Dec 21, 2017 | By Julia

As 3D printing continues to advance biomedical engineering beyond what past generations thought possible, a team of researchers based out of Queen Mary’s University of London (QMUL) is already preparing to take the next step. Lead researcher Alvaro Mata, a professor in the QMUL School of Engineering and Materials Science, along with co-author and PhD student Gastón Primo, are hard at work developing a new type of 3D printing geared specifically toward the recreation of complex biological environments.

Known as 3DEAL, this state-of-the-art bioprinting technique refers to 3D electrophoresis-assisted lithography, a new fabrication method capable of generating complex molecular patterns within soft matter such as hydrogels. Granting scientists complete spatial control over the engineered environment’s chemical composition, 3DEAL opens up a whole new opportunity to recreate natural scenarios found in the human body, such as 3D molecular gradients or patterns. Coupled with the fact that it’s a relatively straight-forward and inexpensive manufacturing technique, 3DEAL is especially promising because of its microscale resolution capabilities that can produce up to several centimetres in depth. If it takes off, the new type of bioengineering could be put to work improving drug screening platforms or building complex tissue engineered constructs.

As Mata explains, "the human body is largely made up of anisotropic, hierarchical, and mostly three dimensional structures. New ways to fabricate environments that can recreate physical and chemical features of such structures would have important implications in the way more efficient drugs are developed or more functional tissue and organ constructs can be engineered."

Retaining physical and chemical control over these recreated structures is a particularly exciting prospect, and a major selling point of the team’s new technology. One of 3DEAL’s key design features is the incorporation of an electrical field and porous mask which, when put to use together, allow researchers to move and localize to a tee various types of molecules within the hydrogel structures. When it comes to 3DEAL, microscale resolution is possible, as is working within extremely large volumes.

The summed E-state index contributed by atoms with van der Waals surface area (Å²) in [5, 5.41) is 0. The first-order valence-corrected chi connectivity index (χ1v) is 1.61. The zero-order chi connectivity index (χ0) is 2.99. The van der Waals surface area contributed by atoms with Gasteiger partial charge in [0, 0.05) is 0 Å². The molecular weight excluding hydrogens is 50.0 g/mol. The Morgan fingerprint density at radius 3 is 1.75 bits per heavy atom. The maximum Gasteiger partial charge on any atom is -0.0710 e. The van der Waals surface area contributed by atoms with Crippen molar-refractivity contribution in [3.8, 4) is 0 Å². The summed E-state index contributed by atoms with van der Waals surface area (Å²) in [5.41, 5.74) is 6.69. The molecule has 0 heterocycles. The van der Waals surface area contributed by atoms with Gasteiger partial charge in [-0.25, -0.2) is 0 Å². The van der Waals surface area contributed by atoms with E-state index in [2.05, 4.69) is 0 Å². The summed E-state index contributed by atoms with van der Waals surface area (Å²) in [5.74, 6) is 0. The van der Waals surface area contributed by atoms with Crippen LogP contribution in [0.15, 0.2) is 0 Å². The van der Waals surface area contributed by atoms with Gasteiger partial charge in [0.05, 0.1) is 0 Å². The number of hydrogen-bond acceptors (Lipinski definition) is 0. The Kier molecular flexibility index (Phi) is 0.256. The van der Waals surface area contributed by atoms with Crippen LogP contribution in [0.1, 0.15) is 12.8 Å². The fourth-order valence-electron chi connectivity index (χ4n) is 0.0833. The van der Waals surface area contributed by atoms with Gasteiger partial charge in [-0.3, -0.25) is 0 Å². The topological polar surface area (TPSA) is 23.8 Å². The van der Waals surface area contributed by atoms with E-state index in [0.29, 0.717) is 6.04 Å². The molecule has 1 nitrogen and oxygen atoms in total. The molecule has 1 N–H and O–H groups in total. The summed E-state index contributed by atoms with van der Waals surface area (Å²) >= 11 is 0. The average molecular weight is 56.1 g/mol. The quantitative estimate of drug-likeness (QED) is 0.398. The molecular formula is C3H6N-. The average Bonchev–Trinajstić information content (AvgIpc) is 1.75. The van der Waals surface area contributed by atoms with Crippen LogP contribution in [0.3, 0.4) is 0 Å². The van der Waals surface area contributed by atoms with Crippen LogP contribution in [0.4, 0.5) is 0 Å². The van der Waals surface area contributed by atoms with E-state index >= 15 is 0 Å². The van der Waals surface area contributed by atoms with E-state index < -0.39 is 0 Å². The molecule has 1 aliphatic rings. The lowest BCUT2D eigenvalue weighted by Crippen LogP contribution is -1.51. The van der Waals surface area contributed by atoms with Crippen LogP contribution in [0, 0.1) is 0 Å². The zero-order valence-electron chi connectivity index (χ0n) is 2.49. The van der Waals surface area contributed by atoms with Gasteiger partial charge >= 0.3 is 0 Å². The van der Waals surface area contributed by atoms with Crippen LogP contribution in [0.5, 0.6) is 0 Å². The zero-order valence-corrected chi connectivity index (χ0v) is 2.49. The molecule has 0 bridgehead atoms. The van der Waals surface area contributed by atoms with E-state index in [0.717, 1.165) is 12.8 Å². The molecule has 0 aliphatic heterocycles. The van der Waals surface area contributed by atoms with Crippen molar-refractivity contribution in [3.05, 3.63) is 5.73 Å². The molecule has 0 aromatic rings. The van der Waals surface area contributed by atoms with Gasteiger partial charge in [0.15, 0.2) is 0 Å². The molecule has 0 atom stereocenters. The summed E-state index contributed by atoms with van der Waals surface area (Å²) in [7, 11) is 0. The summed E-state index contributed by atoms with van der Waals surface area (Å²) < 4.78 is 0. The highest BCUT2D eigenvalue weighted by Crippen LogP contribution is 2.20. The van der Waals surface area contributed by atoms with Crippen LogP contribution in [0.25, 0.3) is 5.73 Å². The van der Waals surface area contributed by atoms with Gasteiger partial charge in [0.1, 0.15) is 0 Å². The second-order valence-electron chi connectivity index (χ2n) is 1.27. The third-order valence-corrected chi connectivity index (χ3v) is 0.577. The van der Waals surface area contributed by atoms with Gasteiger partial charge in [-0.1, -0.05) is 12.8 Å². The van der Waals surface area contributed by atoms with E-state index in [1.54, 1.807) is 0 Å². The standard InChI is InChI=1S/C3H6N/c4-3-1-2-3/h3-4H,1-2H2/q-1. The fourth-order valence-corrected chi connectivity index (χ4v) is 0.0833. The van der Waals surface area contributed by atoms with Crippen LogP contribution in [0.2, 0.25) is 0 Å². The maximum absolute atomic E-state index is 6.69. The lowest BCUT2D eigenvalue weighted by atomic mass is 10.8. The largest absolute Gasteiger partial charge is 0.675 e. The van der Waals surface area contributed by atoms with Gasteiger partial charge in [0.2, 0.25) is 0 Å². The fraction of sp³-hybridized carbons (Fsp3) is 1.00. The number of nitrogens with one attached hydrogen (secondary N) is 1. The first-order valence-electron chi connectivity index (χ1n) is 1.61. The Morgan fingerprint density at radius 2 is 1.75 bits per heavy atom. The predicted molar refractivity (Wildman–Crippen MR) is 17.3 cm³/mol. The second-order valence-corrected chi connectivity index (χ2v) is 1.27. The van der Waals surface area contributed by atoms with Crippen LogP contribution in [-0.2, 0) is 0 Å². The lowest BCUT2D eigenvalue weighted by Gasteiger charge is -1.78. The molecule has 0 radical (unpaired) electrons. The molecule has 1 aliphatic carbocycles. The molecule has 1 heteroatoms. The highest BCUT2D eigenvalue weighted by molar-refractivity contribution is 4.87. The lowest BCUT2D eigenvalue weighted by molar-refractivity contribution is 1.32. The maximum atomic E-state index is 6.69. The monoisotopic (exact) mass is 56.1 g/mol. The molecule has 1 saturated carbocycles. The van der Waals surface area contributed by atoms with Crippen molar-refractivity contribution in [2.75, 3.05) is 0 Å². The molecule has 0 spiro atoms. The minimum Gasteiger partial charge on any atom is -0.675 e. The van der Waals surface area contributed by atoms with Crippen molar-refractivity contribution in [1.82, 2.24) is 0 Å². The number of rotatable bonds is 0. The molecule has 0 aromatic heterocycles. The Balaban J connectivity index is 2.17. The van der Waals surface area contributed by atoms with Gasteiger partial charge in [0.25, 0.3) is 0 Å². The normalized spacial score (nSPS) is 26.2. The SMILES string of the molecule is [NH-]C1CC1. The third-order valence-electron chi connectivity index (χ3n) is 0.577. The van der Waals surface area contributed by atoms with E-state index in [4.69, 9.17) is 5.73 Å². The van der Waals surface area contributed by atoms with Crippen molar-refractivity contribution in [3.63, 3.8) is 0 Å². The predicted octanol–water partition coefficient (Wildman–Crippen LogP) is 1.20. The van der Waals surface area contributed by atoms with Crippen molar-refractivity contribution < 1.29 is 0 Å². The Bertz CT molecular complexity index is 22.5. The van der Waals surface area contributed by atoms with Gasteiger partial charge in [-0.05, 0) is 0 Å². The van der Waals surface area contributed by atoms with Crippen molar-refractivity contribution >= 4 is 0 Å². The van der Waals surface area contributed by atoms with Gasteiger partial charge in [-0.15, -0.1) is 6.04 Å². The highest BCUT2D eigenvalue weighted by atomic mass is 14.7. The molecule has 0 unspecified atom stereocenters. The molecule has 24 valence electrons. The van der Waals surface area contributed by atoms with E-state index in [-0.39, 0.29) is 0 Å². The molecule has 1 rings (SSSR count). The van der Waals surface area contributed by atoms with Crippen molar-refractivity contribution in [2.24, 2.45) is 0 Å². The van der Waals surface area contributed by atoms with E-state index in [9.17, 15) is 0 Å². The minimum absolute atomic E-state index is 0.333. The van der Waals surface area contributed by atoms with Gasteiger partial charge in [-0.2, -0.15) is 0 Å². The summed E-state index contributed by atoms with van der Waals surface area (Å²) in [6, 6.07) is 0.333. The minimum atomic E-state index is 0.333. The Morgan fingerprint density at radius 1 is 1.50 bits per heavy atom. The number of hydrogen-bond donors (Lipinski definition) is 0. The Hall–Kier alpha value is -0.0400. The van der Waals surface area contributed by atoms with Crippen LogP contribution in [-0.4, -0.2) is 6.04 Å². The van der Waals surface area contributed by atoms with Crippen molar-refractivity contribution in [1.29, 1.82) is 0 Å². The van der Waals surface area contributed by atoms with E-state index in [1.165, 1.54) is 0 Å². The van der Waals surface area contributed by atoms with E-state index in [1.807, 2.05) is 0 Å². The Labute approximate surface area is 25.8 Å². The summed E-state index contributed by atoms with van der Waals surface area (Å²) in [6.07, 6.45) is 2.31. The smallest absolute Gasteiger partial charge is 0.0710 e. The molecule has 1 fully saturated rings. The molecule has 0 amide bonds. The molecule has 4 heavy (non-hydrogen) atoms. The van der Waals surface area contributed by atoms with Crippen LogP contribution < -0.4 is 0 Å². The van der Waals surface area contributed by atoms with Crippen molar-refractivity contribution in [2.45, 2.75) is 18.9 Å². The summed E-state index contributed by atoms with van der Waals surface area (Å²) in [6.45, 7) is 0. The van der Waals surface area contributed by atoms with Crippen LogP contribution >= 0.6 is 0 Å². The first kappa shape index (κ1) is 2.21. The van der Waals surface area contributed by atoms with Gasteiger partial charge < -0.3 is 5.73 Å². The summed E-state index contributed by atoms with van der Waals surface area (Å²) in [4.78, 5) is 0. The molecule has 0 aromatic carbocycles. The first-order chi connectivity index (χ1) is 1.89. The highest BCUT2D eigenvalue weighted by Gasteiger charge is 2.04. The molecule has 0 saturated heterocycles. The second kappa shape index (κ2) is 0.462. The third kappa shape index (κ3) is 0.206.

As co-author Primo notes, there are lots of benefits in 3DEAL that would make it attractive for industry application. "A major advantage of the technique is its robustness and cost-effectiveness,” he says. “It is simple and can be used with different types of readily available hydrogels and be patterned with different types of molecules."

Dietmar Hutmacher, a Queensland University of Technology-based expert in Regenerative Medicine Science and Engineering, confirms that new developments in fabricating biomimetic and anisotropic hydrogels have attracted serious interest in the scientific community. Innovations such as 3DEAL technology are part in parcel of those developments, and have effectively “widened the toolbox” available to scientists in the field.

In the future, the QMUL team hopes to create variations of their technique, which would ideally enable even more complex patterning. Increasing focus on specific applications in tissue engineering and in vitro models is also on the horizon for Mata and Primo.

The work was funded by the ERC Starting Grant Strofunscaff (Strong, functional, tunable, self-assembling hydrogel scaffolds for regenerative medicine), and was recently published in the scientific journal Advanced Functional Materials.



Posted in 3D Printing Application



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